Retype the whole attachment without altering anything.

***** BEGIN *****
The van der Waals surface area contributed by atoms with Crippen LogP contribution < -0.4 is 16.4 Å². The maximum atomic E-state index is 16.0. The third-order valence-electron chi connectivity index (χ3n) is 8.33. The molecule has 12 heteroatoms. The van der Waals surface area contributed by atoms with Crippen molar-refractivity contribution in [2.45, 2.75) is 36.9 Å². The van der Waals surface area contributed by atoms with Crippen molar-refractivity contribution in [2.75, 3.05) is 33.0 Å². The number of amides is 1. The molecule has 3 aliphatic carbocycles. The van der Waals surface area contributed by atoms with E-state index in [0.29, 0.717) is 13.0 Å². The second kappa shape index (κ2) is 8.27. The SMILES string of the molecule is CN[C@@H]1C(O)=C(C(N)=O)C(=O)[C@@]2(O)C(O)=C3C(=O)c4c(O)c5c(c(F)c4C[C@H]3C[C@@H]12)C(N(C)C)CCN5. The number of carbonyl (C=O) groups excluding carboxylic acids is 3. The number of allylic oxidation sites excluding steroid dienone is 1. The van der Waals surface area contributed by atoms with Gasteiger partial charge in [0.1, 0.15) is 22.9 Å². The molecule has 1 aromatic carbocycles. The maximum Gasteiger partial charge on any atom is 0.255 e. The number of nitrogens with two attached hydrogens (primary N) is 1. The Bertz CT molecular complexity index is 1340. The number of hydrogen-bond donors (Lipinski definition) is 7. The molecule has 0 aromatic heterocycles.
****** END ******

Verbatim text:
The van der Waals surface area contributed by atoms with Crippen LogP contribution < -0.4 is 16.4 Å². The maximum atomic E-state index is 16.0. The third-order valence-electron chi connectivity index (χ3n) is 8.33. The molecule has 12 heteroatoms. The van der Waals surface area contributed by atoms with Crippen molar-refractivity contribution in [2.45, 2.75) is 36.9 Å². The van der Waals surface area contributed by atoms with Crippen molar-refractivity contribution in [2.75, 3.05) is 33.0 Å². The number of amides is 1. The molecule has 3 aliphatic carbocycles. The van der Waals surface area contributed by atoms with E-state index in [0.29, 0.717) is 13.0 Å². The second kappa shape index (κ2) is 8.27. The SMILES string of the molecule is CN[C@@H]1C(O)=C(C(N)=O)C(=O)[C@@]2(O)C(O)=C3C(=O)c4c(O)c5c(c(F)c4C[C@H]3C[C@@H]12)C(N(C)C)CCN5. The number of carbonyl (C=O) groups excluding carboxylic acids is 3. The number of allylic oxidation sites excluding steroid dienone is 1. The van der Waals surface area contributed by atoms with Gasteiger partial charge in [0.1, 0.15) is 22.9 Å². The molecule has 1 aromatic carbocycles. The maximum Gasteiger partial charge on any atom is 0.255 e. The number of nitrogens with two attached hydrogens (primary N) is 1. The Bertz CT molecular complexity index is 1340. The number of hydrogen-bond donors (Lipinski definition) is 7. The molecule has 0 aromatic heterocycles.